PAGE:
Get to Know Japanese Bread: The Baked Goods You Have to Try in Japan | Guidable - Your Guide to a Sustainable, Wellbeing-centred Life in Japan
a photo of the japanese curry pan bread

Get to Know Japanese Bread: The Baked Goods You Have to Try in Japan

By Margherita Apr 15, 2022

This post is also available in: Thai

Despite being renowned for everything that is rice, Japanese bread makes up just part of a surprisingly extensive variety of baked goods that are exclusive to the country and represent the encounter between the French baking tradition and Japan’s peculiar ingredients and tastes.

Must-Try Japanese Bread and Other Baked Goods

Let’s discover the types of Japanese bread you have to try in Japan!

Kare Pan

Kare Pan (curry bread) is one of the most loved types of Japanese bread. A soft pastry is filled with the traditional spicy and sweet Japanese-style curry and then fried. To step it up, try curry bread with a cheese filling or a soft-boiled egg. The curry bread scene has become so popular that many “curry bread” festivals are held around the country, and dozens of people line up outside the most famous shops.

a photo of the japanese curry pan bread

Photo credit: Canva


Japanese bread is generally sweeter, milkier, and softer than western bread, and that is why it pairs up so well with some traditional sweet ingredients of Japanese cuisine, such as anko, a sweet red bean paste. Anpan (“an” as an abbreviation from “anko”) is a bun filled with a sweet red bean paste, and it is probably the most classic and representative of Japanese style bread.

a photo of the japanese anpan an pan bread

Photo credit: Canva

Yakisoba Pan

Would you ever think of putting yakisoba (stir-fried soba) inside a hot dog bun? Well, someone did it, and even if you had never thought about it before, it is undoubtedly delicious. The semi-sweet yakisoba sauce pairs well with the slight sweetness of the hot dog buns and the spicy pickled red ginger. Also, you can never go wrong with double carbs.

a photo of the japanese yakisoba bread

Photo credit: Canva

Melon Pan

This is one of the most featured Japanese breads in anime and manga. Despite the name, it doesn’t taste like melon at all. The bread is sweet and soft on the inside and has a crunchy sugar coating on top that gives it a melon-like appearance. Try it plain or eat it in the ice cream sandwich version—as a warning, it can get addictive. 

a photo of the japanese melon pan bread

Photo credit: Canva

Choux Cream

Shu Kurimu (choux cream) puffs are a delicate creation: a pastry filled with custard or whipped cream of French origin, which has gained enormous success in Japan. Choux cream puffs can be commonly found not only in high-end French-style patisseries and bakeries but also as industrially produced versions that are available at your local convenience store, supermarket, and sometimes even in vending machines.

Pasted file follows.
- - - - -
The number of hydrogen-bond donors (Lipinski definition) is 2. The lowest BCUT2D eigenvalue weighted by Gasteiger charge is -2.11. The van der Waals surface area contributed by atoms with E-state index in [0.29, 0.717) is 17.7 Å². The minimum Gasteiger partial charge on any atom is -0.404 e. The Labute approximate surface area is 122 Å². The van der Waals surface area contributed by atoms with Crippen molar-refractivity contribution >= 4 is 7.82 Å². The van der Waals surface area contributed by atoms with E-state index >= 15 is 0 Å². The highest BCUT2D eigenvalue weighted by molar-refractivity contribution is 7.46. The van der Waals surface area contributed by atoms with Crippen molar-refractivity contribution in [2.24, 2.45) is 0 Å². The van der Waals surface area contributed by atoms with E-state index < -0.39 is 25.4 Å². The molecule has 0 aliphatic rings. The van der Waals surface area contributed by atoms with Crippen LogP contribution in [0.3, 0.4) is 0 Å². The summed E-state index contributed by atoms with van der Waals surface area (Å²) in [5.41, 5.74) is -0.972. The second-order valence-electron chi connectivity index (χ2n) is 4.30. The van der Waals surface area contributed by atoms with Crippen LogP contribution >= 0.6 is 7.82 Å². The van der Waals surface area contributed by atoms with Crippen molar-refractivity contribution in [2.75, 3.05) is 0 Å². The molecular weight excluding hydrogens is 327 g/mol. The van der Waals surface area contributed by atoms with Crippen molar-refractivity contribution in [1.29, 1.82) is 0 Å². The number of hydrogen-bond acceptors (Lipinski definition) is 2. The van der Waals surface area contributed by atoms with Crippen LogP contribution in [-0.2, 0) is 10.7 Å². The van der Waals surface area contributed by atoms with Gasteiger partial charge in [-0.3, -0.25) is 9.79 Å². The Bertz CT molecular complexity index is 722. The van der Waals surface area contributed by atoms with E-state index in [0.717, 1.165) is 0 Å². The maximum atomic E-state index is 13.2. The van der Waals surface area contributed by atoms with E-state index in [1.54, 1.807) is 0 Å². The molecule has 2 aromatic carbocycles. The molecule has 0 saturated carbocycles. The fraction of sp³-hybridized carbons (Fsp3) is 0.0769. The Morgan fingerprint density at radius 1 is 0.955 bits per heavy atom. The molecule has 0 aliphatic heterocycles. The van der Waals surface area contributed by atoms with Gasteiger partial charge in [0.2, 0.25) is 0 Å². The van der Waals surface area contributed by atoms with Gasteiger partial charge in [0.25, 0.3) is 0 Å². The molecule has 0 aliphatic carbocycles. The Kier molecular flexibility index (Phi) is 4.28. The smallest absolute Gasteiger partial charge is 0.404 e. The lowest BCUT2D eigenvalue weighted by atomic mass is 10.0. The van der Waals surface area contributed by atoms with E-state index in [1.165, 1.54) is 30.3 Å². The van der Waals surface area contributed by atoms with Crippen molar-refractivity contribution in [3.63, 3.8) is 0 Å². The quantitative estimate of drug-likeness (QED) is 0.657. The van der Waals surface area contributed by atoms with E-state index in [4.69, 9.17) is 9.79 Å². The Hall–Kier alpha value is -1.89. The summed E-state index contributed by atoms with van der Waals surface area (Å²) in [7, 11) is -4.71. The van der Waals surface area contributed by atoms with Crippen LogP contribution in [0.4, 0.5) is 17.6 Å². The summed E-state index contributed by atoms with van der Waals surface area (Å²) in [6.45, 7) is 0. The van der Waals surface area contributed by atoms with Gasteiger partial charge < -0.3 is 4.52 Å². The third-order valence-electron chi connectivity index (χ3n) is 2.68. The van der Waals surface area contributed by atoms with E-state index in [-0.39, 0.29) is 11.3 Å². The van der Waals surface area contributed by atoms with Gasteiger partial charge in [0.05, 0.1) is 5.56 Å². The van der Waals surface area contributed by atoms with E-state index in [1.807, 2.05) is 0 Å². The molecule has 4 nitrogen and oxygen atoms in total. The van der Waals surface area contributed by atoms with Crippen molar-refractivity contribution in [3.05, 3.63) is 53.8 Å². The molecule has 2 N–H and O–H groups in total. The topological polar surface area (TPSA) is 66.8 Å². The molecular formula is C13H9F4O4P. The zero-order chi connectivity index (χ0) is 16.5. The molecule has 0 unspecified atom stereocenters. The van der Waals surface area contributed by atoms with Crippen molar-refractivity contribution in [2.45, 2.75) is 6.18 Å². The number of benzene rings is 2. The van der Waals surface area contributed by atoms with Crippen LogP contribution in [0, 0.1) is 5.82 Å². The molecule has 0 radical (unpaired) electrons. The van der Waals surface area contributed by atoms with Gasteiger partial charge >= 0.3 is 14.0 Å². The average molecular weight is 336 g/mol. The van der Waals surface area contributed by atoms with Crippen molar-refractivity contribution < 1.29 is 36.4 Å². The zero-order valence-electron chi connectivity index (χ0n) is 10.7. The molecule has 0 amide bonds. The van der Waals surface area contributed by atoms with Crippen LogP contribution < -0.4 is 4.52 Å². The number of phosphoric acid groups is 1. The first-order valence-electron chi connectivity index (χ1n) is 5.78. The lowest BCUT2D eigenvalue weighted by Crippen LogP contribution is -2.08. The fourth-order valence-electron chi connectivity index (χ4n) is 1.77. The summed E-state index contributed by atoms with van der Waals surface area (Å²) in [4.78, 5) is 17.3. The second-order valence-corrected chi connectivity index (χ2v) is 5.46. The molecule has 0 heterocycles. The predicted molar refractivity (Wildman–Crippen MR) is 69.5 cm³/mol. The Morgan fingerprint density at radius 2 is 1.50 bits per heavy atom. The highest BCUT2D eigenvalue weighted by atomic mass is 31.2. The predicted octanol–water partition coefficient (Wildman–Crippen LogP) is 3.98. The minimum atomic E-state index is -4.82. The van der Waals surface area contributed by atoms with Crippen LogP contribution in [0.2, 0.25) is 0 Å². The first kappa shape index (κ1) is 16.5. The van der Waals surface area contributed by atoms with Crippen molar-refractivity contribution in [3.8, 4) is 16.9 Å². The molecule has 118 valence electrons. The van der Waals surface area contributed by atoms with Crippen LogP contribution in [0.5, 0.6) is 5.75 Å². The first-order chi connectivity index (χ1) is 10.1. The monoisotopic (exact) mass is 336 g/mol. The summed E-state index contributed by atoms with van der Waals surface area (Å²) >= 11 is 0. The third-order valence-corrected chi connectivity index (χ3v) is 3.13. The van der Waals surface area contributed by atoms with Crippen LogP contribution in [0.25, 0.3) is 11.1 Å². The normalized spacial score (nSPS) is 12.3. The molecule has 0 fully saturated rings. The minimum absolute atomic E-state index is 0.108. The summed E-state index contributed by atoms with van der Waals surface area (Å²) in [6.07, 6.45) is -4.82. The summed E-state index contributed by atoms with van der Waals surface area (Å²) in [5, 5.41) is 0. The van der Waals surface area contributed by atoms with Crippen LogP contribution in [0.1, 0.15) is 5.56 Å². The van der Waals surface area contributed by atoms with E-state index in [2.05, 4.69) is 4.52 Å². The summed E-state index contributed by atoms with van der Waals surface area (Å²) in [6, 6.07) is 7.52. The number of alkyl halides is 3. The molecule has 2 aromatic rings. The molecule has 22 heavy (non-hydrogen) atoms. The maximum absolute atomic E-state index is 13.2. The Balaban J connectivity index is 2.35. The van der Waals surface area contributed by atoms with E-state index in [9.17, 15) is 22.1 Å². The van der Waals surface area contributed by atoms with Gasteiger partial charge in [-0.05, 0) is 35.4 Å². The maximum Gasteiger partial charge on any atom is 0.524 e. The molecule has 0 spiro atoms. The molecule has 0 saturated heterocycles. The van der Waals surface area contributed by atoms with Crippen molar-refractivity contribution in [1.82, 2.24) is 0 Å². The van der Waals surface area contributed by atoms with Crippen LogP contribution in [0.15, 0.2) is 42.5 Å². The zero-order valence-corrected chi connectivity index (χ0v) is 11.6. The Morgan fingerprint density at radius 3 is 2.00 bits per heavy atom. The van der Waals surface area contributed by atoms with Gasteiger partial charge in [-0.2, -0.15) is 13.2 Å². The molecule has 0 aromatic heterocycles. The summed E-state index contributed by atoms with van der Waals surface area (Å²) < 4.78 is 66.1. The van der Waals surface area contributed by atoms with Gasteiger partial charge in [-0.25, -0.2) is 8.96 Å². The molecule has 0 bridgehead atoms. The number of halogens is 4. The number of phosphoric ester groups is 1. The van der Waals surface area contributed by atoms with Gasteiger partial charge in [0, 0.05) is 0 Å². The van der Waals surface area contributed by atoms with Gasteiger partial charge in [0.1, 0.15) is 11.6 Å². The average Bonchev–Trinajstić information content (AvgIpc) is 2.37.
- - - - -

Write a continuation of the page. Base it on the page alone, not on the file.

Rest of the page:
The choux are light and airy, and the rising popularity has given birth to different styles of cream puffs—with a cream coating (similar to eclairs) and with multiple variations on the custard filling theme—you will be spoilt for choice.

a photo of the japanese wiener hotdog roll breadchoux cream pastry on a plate

Photo credit: Canva

Mushi Pan

Steamed bread and cakes are one of the staples you can find in Japanese bakeries. They are the closest Japanese baked good to a western muffin or cupcake—light and fluffy. Japanese-style variations include matcha, red beans, kinako (roasted soybean powder), and sweet potatoes.

Katsu Sando

“Sando” is the Japanese abbreviation for “sandoicchi” (サンドイッチ), aka sandwich. Katsu Sando is the epitome of Japanese sandwiches, which combines the crispy traditional breaded and fried Japanese pork cutlet called tonkatsu, the “katsu,” with fluffy white bread, the “sando.” This can be found in many bakeries which buy their cutlets from other businesses and combine two high-quality components to create the ultimate sandwich experience.

a photo of the japanese katsu sando sandwichbread

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Choko Korone

Korone is a sweet soft cornet-shaped bun filled with chocolate cream in its most traditional version. Despite the fact that the name evokes thoughts of a European origin, choco korone is an original Japanese creation. The familiar shape can be found everywhere around bakeries and convenience stores. 

Wiener Roll

The Wiener Roll is another foreign imported-sounding type of bread, but this is also an authentic Japanese creation. In its essence, it is close to a hot dog, but the German “wiener” is wrapped in a milky bread roll topped with ketchup and oregano and then baked.

a photo of the japanese wiener hotdog roll bread on a baking tray by some white curtains

Photo credit: Canva

Kurumi Pan 

Kurumi Pan (walnut bread) is another bizarre staple in Japanese bakeries and supermarkets, which is not something so familiar abroad. This bread comprises roasted walnuts mixed into a dough made of coarse rye flour, warm sugar, and condensed milk.


Scones are a classic English tea-time treat, but despite their British origin, they have become quite loved in Japan, where they are sold both freshly baked in bakeries and pre-packaged in supermarkets and cafes— the most popular of which are the chocolate and raisin versions.

a photo of japanese matcha flavoured scones

Photo credit: Canva

Enjoy These Uniquely Japanese Bread Creations

You might not have known, but from savory to sweet, Japan has some of the best bread in the world. Get in a bakery, explore the packed shelves and make sure not to miss out on these!

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Featured photo credit: Canva